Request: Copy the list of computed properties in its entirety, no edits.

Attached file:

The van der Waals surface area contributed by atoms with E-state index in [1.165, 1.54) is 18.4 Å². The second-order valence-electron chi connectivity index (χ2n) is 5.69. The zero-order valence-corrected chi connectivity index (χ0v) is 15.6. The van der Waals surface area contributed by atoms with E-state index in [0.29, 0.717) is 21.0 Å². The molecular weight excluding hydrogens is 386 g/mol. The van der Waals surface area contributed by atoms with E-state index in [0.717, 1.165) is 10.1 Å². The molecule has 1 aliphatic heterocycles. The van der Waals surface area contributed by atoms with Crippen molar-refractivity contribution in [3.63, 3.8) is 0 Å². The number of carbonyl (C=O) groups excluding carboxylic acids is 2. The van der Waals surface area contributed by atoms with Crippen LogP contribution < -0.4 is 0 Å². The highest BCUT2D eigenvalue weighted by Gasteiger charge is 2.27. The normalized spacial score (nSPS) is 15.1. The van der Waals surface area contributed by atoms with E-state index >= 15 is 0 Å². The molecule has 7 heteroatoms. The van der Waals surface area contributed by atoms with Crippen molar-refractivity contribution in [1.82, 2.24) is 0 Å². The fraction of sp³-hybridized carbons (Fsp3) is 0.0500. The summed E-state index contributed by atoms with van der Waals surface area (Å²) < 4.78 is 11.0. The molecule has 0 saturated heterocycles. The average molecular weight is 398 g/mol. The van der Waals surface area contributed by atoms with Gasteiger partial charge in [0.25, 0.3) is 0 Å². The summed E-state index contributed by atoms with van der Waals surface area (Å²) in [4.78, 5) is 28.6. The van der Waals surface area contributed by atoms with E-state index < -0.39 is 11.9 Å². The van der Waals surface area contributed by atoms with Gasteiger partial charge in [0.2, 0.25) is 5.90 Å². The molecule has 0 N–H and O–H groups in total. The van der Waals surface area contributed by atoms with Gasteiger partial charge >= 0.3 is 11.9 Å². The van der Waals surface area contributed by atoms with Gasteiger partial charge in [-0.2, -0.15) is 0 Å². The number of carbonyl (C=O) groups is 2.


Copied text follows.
The van der Waals surface area contributed by atoms with E-state index in [1.165, 1.54) is 18.4 Å². The second-order valence-electron chi connectivity index (χ2n) is 5.69. The zero-order valence-corrected chi connectivity index (χ0v) is 15.6. The van der Waals surface area contributed by atoms with E-state index in [0.29, 0.717) is 21.0 Å². The molecular weight excluding hydrogens is 386 g/mol. The van der Waals surface area contributed by atoms with E-state index in [0.717, 1.165) is 10.1 Å². The molecule has 1 aliphatic heterocycles. The van der Waals surface area contributed by atoms with Crippen molar-refractivity contribution in [3.63, 3.8) is 0 Å². The number of carbonyl (C=O) groups excluding carboxylic acids is 2. The van der Waals surface area contributed by atoms with Crippen LogP contribution < -0.4 is 0 Å². The highest BCUT2D eigenvalue weighted by Gasteiger charge is 2.27. The normalized spacial score (nSPS) is 15.1. The van der Waals surface area contributed by atoms with E-state index >= 15 is 0 Å². The molecule has 7 heteroatoms. The van der Waals surface area contributed by atoms with Crippen molar-refractivity contribution in [1.82, 2.24) is 0 Å². The fraction of sp³-hybridized carbons (Fsp3) is 0.0500. The summed E-state index contributed by atoms with van der Waals surface area (Å²) < 4.78 is 11.0. The molecule has 0 saturated heterocycles. The average molecular weight is 398 g/mol. The van der Waals surface area contributed by atoms with Gasteiger partial charge in [0.25, 0.3) is 0 Å². The summed E-state index contributed by atoms with van der Waals surface area (Å²) in [4.78, 5) is 28.6. The van der Waals surface area contributed by atoms with E-state index < -0.39 is 11.9 Å². The van der Waals surface area contributed by atoms with Gasteiger partial charge in [0.2, 0.25) is 5.90 Å². The molecule has 0 N–H and O–H groups in total. The van der Waals surface area contributed by atoms with Gasteiger partial charge >= 0.3 is 11.9 Å². The van der Waals surface area contributed by atoms with Gasteiger partial charge in [-0.2, -0.15) is 0 Å². The number of carbonyl (C=O) groups is 2.